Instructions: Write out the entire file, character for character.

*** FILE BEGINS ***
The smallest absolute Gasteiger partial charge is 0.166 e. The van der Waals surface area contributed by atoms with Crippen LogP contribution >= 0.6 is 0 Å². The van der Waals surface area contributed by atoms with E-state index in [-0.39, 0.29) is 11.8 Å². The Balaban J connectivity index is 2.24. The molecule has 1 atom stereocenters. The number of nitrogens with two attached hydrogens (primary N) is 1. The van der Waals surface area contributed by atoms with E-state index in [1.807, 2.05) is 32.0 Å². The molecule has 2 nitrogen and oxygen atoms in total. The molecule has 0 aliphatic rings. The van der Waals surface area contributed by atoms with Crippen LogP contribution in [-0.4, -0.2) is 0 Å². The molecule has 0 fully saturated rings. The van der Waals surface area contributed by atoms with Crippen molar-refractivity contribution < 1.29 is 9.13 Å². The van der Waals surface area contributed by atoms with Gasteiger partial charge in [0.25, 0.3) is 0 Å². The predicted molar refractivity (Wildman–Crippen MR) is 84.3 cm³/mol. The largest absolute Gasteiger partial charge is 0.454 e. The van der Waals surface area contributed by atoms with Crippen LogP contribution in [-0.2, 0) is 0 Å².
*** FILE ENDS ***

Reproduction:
The smallest absolute Gasteiger partial charge is 0.166 e. The van der Waals surface area contributed by atoms with Crippen LogP contribution >= 0.6 is 0 Å². The van der Waals surface area contributed by atoms with E-state index in [-0.39, 0.29) is 11.8 Å². The Balaban J connectivity index is 2.24. The molecule has 1 atom stereocenters. The number of nitrogens with two attached hydrogens (primary N) is 1. The van der Waals surface area contributed by atoms with E-state index in [1.807, 2.05) is 32.0 Å². The molecule has 2 nitrogen and oxygen atoms in total. The molecule has 0 aliphatic rings. The van der Waals surface area contributed by atoms with Crippen LogP contribution in [-0.4, -0.2) is 0 Å². The molecule has 0 fully saturated rings. The van der Waals surface area contributed by atoms with Crippen molar-refractivity contribution < 1.29 is 9.13 Å². The van der Waals surface area contributed by atoms with Gasteiger partial charge in [0.25, 0.3) is 0 Å². The predicted molar refractivity (Wildman–Crippen MR) is 84.3 cm³/mol. The largest absolute Gasteiger partial charge is 0.454 e. The van der Waals surface area contributed by atoms with Crippen LogP contribution in [-0.2, 0) is 0 Å².